There are relevant and important arguments on both sides of these issues—far too many to cover in this column. Regardless of which side you are on, I encourage you to feel empowered to have your voice heard and engage with the associations to which you belong. As a member of the WSCPA, we want to hear from you, and will be creating opportunities for you to engage. With conversations heating up at the national level, it is more important than ever to have an engaged membership group.

As we get back to in-person events, consider taking some time to engage with the WSCPA and have your voice heard. If there are topics you or your organization are passionate about, we want to hear from you. If you have questions about what is happening at the national level, stay plugged in and learn how you can make a difference through volunteer opportunities. There are many opportunities to engage and have conversations with others in the profession at the WSCPA’s upcoming in-person conferences and our Membership Summit in June. I hope to see you soon and can’t wait to hear what’s on your mind about the profession.

Sara Bailey, CPA, is a partner at Moss Adams LLP and WSCPA Chair. You can contact Sara at

Illustrations: © iStock/Tetiana Lazunova, © iStock/filo

9 The Washington CPA Spring 2023

Peer Review Changes Coming Soon

Hayden Williams, CPA, CGMA

For more than 30 years, the WSCPA has administered the Peer Review Program for Washington CPA firms. However, Julie Phipps, Peer Review Administrator for the past 25+ years, is retiring on May 31, 2023. As a result, the WSCPA Board of Directors, staff, and Peer Review Committees determined that the time is right to outsource the administration of the program. Commencing May 1, the Colorado Society of CPAs (COCPA) will administer the Peer Review Program for Washington firms. We are extremely pleased to partner with the COCPA and we will work together to ensure a smooth transition and that you continue to receive the same level of service.

What does this mean for you and your firm?

New points of contact

Your new contacts for Peer Review administration questions at the COCPA will be Jill Turner and Sheila Duggan. They can be reached at either or 303.800.9190.

Different pricing structure

• Each year, the WSCPA sends invoices to firms enrolled in the Peer Review Program to cover the operational costs of the program. The Peer Review Annual Administrative fee covers the WSCPA fiscal year of June 1 – May 31.

• COCPA bills its firms in January for the calendar year. Due to the transfer of the administration, COCPA will send Washington firms a pro-rated invoice in June 2023 to cover the cost through December 2023. In January 2024, all firms administered by COCPA will be billed for the full calendar year.

• COCPA annual fees for firms that perform auditing, accounting and/or attest functions:

Sole Practitioners: $450

Firms with 2-5 Professionals: $555

Firms with 6-10 Professionals: $675

Firms with 11-20 Professionals: $900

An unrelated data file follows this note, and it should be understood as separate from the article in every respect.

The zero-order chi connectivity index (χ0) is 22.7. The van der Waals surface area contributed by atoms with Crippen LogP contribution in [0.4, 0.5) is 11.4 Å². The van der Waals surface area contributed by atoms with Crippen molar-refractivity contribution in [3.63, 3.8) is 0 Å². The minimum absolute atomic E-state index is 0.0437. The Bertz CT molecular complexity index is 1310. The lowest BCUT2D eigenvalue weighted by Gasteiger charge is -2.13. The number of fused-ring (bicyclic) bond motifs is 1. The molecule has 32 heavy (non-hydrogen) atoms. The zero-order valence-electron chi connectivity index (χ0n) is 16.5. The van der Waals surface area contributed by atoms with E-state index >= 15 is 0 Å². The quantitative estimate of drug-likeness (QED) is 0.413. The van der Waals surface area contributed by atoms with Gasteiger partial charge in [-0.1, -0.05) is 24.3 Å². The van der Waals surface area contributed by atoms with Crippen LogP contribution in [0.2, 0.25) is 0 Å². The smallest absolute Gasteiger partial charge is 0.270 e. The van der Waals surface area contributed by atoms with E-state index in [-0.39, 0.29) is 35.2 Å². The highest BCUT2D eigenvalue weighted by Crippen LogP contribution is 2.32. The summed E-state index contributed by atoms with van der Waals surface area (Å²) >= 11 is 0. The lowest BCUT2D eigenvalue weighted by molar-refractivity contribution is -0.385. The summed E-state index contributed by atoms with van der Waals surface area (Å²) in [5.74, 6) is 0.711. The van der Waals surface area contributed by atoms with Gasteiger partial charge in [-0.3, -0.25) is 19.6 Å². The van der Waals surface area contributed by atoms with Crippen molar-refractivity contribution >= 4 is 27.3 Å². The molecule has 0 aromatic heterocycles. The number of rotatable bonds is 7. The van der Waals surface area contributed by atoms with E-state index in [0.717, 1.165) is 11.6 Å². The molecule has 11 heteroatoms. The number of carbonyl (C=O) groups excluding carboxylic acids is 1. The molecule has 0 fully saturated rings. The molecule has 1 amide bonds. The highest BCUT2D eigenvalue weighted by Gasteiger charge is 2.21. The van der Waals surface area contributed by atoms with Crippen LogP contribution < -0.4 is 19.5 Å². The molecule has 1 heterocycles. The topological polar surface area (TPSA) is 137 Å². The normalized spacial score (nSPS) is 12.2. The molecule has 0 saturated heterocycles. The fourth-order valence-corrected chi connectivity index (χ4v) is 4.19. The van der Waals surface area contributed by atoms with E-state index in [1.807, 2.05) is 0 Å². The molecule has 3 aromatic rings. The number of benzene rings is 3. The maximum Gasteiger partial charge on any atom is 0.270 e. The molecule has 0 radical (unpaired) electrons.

Firms with 21 or more Professionals: $1,000

Additional Fees: There is a $500 reinstatement fee for firms that have been dropped for peer review non-compliance and an additional $500 for Technical Evaluation Fees for firms referred by the Department of Labor and the Department of Health and Human Services for non-compliance. If you hold an active Washington firm license and issue attest and/or compilation or review engagements, you are required to undergo a peer review at least once every three years. Upon renewal of an active firm license, all firms, except those exempt from Peer Review, must have undergone a peer review within the previous three years. For more information on the Washington State Board of Accountancy Peer Review rules, visit firm-licensing/quality-assurance-review-qar-program.

Other than these changes, all remains the same for your firm’s peer review. In addition, representatives from Washington will continue to serve on the committee that accepts peer reviews. If you have any questions or concerns regarding the transition, please contact Julie at 425.586.1132 or (through May 31) or me at 425.586.1134 or

10 The Washington CPA Spring 2023 PEER REVIEW
Hayden Williams, CPA, CGMA, is WSCPA Chief Financial Officer.

A Message from Julie Phipps

I cannot leave without saying that it has been a pleasure to serve the WSCPA community for 35 years. I have appreciated the opportunity to work directly with many of you while administering the Peer Review Program for 25 years. You are a passionate group dedicated to bettering the CPA profession. It is with a bit of nervousness, much gratitude, and great anticipation that I retire on May 31.

Thank you.

Peer Review Volunteer Position Opportunity

The Washington State Board of Accountancy is looking for volunteers to serve on the Peer Review Oversight Committee (PROC). Members of this committee are not Board members, but rather serve as voluntary PROC members.

Responsibilities include:

• Monitoring RAB meetings (attend virtually) and preparing a summary of actions taken